"The Devil Wears Prada" by Lauren Weisberger (2003)
Lauren Weisberger is an American novelist. She grew up in Pennsylvania, went on to work at Vogue, and has since written several novels. This book, The Devil Wears Prada, is largely autobiographical, and was inspired by her months (years?) working at Vogue.
In The Devil Wears Prada, a recent college graduate applies for a job at premier fashion magazine Runway in hopes of kickstarting a writing career. Soon after she finds herself working for Miranda Priestley, Runway's Editor-in-Chief and darling of the fashion world. As the title of this book would lead you to expect, Miranda Priestley then proceeds to make the protagonist's life a living hell for the next several months.
I'd seen the movie years before, so nothing in the book was a big surprise. The chief difference being that I enjoyed the movie a lot more than the book. Other differences between the movie and the book? They are:
1. The lead character's labored "Jewishness." Salt bagels, for whatever reason, are mentioned often. I think the author did this to emphasize the protagonist's distance from the larger, "whiter" culture of the fashion world, but the use of the word "Jappy" in the beginning of the book, and mentions of the fact that she can't tell her Indian roommates apart achieve the opposite effect.
2. The proliferation of gay men. In the book gay men dominate the offices of Runway magazine, and none of them veer far from stereotypes. Nigel, the character that Stanley Tucci played so brilliantly in the movie, appears for only a moment in the novel, and the role of "gay friend" is fairly evenly divided between Nigel and another character, James.
3. The character of Miranda. In the book Miranda is more of generalized British crazy woman. Fortunately the writers of the screenplay realized that fleshing out Miranda a bit more was essential to the story they were trying to tell, and thus the movie's script gave Meryl Streep a lot more to work with. Making Miranda more human/easier to relate to went a long way toward explaining the protagonist's grudging admiration for her.
4. Miranda's absence from the first 1/4 of the book. This, to me, was the strangest thing about the novel. Miranda doesn't really show up until you're a fourth of the way in, and by that time the "threat" that she represents has been dulled by her distance from the protagonist. I get that the author wanted to set up the protagonist's background before entering into her conflict with Miranda, but that setting up period could have been a lot shorter.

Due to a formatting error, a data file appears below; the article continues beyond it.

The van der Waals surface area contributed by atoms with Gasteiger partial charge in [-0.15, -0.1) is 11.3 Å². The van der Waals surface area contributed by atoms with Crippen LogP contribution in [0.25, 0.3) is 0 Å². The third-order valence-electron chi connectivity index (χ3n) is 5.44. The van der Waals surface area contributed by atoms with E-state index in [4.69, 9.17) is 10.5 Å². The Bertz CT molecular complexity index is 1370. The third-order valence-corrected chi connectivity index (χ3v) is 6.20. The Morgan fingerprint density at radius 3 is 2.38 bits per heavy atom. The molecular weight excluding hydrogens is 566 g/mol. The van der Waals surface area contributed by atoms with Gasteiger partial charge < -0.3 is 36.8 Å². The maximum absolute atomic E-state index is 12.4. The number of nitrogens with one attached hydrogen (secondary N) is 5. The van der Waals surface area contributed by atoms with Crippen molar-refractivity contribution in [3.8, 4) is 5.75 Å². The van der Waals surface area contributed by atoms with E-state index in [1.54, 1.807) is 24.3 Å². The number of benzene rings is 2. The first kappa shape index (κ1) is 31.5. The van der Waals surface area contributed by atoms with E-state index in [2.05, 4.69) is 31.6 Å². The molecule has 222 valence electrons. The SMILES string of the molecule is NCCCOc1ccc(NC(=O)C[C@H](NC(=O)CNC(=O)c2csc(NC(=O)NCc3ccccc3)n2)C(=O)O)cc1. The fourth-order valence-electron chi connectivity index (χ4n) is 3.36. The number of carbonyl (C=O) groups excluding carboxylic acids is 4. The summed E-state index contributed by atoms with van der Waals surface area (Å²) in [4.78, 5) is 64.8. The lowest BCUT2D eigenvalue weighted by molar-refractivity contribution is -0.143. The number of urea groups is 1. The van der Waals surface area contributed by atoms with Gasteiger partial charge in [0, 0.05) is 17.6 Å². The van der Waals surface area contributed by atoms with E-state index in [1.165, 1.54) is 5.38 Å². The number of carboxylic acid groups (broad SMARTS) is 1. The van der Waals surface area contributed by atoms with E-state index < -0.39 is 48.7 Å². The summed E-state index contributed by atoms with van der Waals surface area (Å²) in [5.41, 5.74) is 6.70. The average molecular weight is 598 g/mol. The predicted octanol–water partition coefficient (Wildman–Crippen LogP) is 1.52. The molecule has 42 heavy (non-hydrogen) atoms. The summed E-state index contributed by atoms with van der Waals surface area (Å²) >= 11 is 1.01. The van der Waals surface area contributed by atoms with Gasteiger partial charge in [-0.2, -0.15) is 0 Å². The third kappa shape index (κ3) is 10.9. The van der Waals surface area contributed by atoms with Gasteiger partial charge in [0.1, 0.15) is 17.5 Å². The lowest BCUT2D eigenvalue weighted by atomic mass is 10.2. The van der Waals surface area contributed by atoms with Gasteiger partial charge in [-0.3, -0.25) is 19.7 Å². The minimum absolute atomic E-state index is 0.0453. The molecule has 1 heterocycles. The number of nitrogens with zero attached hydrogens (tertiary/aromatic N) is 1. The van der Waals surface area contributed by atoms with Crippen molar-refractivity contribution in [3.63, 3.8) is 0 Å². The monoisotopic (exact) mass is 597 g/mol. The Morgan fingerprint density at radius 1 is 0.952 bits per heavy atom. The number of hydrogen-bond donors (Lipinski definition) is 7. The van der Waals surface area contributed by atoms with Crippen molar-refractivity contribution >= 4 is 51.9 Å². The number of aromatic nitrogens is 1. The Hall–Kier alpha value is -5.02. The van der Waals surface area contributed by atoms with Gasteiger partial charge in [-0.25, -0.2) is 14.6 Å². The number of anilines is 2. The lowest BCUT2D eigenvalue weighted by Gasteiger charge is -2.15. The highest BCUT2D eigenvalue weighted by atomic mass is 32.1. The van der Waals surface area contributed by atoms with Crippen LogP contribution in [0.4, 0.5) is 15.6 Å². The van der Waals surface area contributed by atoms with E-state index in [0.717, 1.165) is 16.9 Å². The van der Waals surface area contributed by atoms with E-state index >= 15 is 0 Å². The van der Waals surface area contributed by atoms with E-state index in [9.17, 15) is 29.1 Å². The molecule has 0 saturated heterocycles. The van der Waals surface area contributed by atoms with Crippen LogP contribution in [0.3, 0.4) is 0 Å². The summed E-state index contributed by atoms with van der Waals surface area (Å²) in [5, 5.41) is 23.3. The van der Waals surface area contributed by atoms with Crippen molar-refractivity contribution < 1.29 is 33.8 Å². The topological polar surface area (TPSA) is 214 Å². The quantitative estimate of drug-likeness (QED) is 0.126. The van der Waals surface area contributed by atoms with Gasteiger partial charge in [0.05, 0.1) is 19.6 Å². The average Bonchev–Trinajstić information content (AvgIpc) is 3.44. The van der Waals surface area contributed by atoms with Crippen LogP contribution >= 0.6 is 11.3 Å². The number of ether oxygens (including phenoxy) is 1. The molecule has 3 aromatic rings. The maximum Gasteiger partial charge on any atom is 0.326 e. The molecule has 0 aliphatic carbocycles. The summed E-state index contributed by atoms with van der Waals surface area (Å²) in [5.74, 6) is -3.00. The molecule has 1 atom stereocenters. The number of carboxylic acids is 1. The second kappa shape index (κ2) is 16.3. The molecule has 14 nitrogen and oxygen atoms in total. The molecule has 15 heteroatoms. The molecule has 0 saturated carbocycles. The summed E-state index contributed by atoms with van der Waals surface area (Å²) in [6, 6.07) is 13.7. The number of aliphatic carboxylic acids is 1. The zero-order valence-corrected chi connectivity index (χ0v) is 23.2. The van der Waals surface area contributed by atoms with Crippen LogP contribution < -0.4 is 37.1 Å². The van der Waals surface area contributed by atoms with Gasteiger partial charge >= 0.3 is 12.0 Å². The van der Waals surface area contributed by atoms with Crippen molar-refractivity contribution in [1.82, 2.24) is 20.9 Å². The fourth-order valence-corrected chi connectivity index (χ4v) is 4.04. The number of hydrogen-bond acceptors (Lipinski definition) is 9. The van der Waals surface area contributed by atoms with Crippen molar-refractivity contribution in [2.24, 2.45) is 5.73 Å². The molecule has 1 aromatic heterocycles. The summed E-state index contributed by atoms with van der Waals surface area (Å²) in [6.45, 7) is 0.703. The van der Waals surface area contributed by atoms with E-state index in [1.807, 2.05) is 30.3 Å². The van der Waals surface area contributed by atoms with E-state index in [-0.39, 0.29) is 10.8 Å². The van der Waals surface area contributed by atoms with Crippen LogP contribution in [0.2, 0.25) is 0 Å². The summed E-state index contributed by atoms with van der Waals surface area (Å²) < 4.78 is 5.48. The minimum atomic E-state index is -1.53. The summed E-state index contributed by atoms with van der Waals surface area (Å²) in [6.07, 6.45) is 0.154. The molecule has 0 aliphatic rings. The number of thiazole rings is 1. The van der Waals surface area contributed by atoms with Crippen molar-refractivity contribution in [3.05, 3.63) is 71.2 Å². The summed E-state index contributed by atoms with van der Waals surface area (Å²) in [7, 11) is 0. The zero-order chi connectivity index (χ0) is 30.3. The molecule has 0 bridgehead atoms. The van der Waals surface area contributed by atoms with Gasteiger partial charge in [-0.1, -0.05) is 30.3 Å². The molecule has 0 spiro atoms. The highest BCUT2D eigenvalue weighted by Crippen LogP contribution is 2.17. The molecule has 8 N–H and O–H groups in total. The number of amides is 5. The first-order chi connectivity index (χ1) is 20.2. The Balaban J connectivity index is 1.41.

5. The role of fashion. As the protagonist accompanies Miranda to Paris the role of fashion in this story does become more obvious in the book, but up until the second half it's largely absent from the narrative. One improvement the movie made was introducing that argument between the protagonist and Miranda over her fashion choices early on. This emphasized the role of fashion in the overall story, and also made a nice point about the role of fashion in the larger culture.
6. The boyfriend. In the book Alex is a teacher working in the inner-city. I think the author chose this profession for him because it highlighted the different career trajectories pursued by the protagonist and her boyfriend, and also helped explain why their relationship stalled later on. In the movie, however, he was an aspiring chef. From my point of view making him a chef is more practical, because it makes him more a part of the urban culture they both share. It also makes him more likely to be with the protagonist in the first place.
7. The ending. In the movie the ending's a lot simpler. Anne Hathaway's character comes to a realization about Meryl Streep's character, and that's about it. Yeah, she bangs the cute writer guy - another departure from the book - but overall the ending of the movie is more to the point. In the book several plot threads come together around a shared tragedy, and by the end the protagonist is free to pursue her true ambition and become a writer. I think both endings work, even if in the book's case one of the characters at the center of that tragedy could have been better developed.
All in all I'd have to say that both the book and the movie are good, but the movie is a clear improvement over the novel. If, like me, you've seen and enjoyed the movie, you'll find a lot to like about the book. It's not perfect by any stretch of the imagination, and it's an obvious first effort by someone new to writing books, but it's a fairly well put together story.
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